More than 18 million people in the U.S. have been diagnosed with diabetes, which costs an estimated $174 billion annually. Typically, local public health agencies carry out the initiatives to manage and prevent this chronic disease, but because prevalence figures are generally given on national and state levels, local workers cannot gain the traction—and funding—to rein in rates in their areas.

A new study drills down to the county level, revealing wide disparities within states and striking national patterns. "We're extremely excited about the county level," says Lawrence Barker, associate director for science at the U.S. Centers for Disease Control and Prevention (CDC) Division of Diabetes Translation.

Many of the counties with the highest rates of diagnosed diabetes—higher than 11.2 percent of the population compared with the national average of 8.5 percent—are concentrated in 15 states and form an area the study's authors have labeled the "diabetes belt" (after the so-called "stroke belt" that described U.S. Southeast in the 1960s).

"We've known for many years that there was a lot of diabetes in the Southeast," Barker says. But the new analysis, based on data from the self-reported national phone survey called the Behavioral Risk Factor Surveillance System (BRFSS), confirmed that the disease has a distinctive geographical distribution. The map and findings will be published in the April 2011 issue of the American Journal of Preventive Medicine.

The pattern of disease distribution is not a simple slice—nor does it follow the stroke belt. The diabetes belt touches states as far north as Ohio and Pennsylvania and as far west as Texas. But overall averages for many of these outlying states would not reveal the plights of their few high-prevalence counties.

State numbers have long been misleading, says Ali Mokdad, who works at the University of Washington School of Medicine's Institute for Health Metrics and Evaluation (IHME) in Seattle and was not involved in the new study." A state number masks a lot of the variation in the state," he says. Similar county-level work that he has done showed that although states such as Colorado can have low levels of diabetes overall (7.1 percent), the average can be misleading because super-low counties (such as Pitkin County's 4.5 percent) can cover up those with sky-high rates (such as Crowley County's 14.1 percent).

With new local data, however, the 644 counties in the diabetes belt match up to known risk factors for the disease, including: a high obesity rate (32.9 percent versus 26.1 percent nationally); sedentary lifestyles (30.6 percent versus 24.8 percent); lower education levels (24.1 percent with college degrees versus 34.3 percent) and more non-Hispanic blacks (23.8 percent versus 8.6 percent).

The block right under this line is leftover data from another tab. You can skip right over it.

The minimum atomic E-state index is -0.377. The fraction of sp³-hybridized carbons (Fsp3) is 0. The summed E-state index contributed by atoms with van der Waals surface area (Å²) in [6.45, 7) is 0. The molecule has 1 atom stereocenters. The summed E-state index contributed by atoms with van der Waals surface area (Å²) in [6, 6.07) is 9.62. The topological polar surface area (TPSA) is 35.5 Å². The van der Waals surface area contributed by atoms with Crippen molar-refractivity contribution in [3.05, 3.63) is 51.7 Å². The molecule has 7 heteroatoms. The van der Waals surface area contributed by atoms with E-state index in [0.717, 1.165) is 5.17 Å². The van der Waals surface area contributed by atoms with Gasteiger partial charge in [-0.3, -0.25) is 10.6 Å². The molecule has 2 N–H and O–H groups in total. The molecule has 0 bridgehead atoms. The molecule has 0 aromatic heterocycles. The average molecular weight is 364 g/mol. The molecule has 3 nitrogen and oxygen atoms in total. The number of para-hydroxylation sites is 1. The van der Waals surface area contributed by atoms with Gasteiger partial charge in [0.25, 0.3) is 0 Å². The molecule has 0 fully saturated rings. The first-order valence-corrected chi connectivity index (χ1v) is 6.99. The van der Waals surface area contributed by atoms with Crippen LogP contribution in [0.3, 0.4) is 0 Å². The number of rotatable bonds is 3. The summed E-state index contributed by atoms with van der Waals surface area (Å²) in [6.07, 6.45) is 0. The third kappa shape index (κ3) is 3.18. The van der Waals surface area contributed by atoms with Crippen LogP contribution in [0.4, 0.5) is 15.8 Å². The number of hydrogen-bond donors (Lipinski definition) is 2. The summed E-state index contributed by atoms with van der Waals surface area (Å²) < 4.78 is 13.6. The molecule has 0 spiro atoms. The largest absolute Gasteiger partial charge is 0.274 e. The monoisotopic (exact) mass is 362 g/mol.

Even people who live in diabetes belt counties and whose demographics would not otherwise raise any red flags for being high risk for diabetes (for example, young, white and not obese) are more likely to have been diagnosed with the condition, Barker says.

The good news, Barker and his colleagues report, is that about 30 percent of the extra risk faced by people in diabetes belt counties is tied to lifestyle choices that can be changed. "If people led more active lifestyles, then the new cases of diabetes would be smaller," he said. Modifying people's risky behavior should bring the diabetes numbers closer to national averages—"eventually," Barker says.

Barker, who is based in Georgia, one of the states that has many counties in the diabetes belt, suggests that one of the reasons for the striking distribution might have to do with the area's economic history. "These are regions and areas that were once heavily agricultural," he says. But as the economy has shifted away from farming—especially the more local, labor-intensive agriculture of the early and mid-20th century—to more sedentary jobs, people might not have adjusted their diets to compensate for smaller daily calorie requirements and are "continuing to eat the same way they used to," he speculates.

The 15 states that have counties in the diabetes belt are Alabama, Arkansas, Florida, Georgia, Kentucky, Louisiana, Mississippi, North Carolina, Ohio, Pennsylvania, South Carolina, Tennessee, Texas, Virginia and West Virginia. Belt counties, however, are unevenly distributed among those states on the list, ranging from a few in Ohio and Texas to the majority of Alabama's counties—and every one in Mississippi.

Not every county with rates of diagnosed diabetes above 11.2 percent lies within the newly designated region—some are as far afield as Washington and Montana. But regardless of location, the new information should help local officials have a better understanding of their areas' problems—and make a better case for additional resources for prevention and management programs. "When you give the [local] number itself, that's more of a motivation for action," Mokdad says.

Mokdad and some of his colleagues at IHME hope to provide even more county-level data by combining the phone survey information with findings from smaller, national clinical studies. Their findings, published in 2010 in Population Health Metrics, include additional risk factors such as the prevalence of fast-food restaurants, in addition to data about how well people's diabetes are being managed. "That's the next wave of what we need to provide to these counties," he says.

But Barker calls attention back to the national diagnosed diabetes rate of 8.5, suggesting it is not exactly the best target to have in mind—even for counties that currently have the highest prevalence rates. "While diabetes is more of a problem in the diabetes belt, it's a problem everywhere, and we shouldn't overlook that."